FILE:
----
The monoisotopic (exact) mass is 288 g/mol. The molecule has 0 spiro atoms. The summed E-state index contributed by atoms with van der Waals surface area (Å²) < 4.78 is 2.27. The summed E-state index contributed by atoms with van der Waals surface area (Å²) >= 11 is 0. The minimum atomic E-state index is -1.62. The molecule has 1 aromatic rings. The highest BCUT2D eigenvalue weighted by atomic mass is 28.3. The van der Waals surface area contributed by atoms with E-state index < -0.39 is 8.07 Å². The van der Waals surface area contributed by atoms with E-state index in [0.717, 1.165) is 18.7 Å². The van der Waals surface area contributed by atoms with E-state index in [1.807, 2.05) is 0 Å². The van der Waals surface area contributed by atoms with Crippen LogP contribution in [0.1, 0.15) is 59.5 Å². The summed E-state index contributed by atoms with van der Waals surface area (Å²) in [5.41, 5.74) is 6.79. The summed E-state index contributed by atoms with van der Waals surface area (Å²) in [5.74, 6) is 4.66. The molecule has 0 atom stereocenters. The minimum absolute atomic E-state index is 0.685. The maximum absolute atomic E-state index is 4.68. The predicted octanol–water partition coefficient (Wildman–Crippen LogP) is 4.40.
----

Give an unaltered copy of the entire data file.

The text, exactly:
The monoisotopic (exact) mass is 288 g/mol. The molecule has 0 spiro atoms. The summed E-state index contributed by atoms with van der Waals surface area (Å²) < 4.78 is 2.27. The summed E-state index contributed by atoms with van der Waals surface area (Å²) >= 11 is 0. The minimum atomic E-state index is -1.62. The molecule has 1 aromatic rings. The highest BCUT2D eigenvalue weighted by atomic mass is 28.3. The van der Waals surface area contributed by atoms with E-state index < -0.39 is 8.07 Å². The van der Waals surface area contributed by atoms with E-state index in [0.717, 1.165) is 18.7 Å². The van der Waals surface area contributed by atoms with E-state index in [1.807, 2.05) is 0 Å². The van der Waals surface area contributed by atoms with Crippen LogP contribution in [0.1, 0.15) is 59.5 Å². The summed E-state index contributed by atoms with van der Waals surface area (Å²) in [5.41, 5.74) is 6.79. The summed E-state index contributed by atoms with van der Waals surface area (Å²) in [5.74, 6) is 4.66. The molecule has 0 atom stereocenters. The minimum absolute atomic E-state index is 0.685. The maximum absolute atomic E-state index is 4.68. The predicted octanol–water partition coefficient (Wildman–Crippen LogP) is 4.40.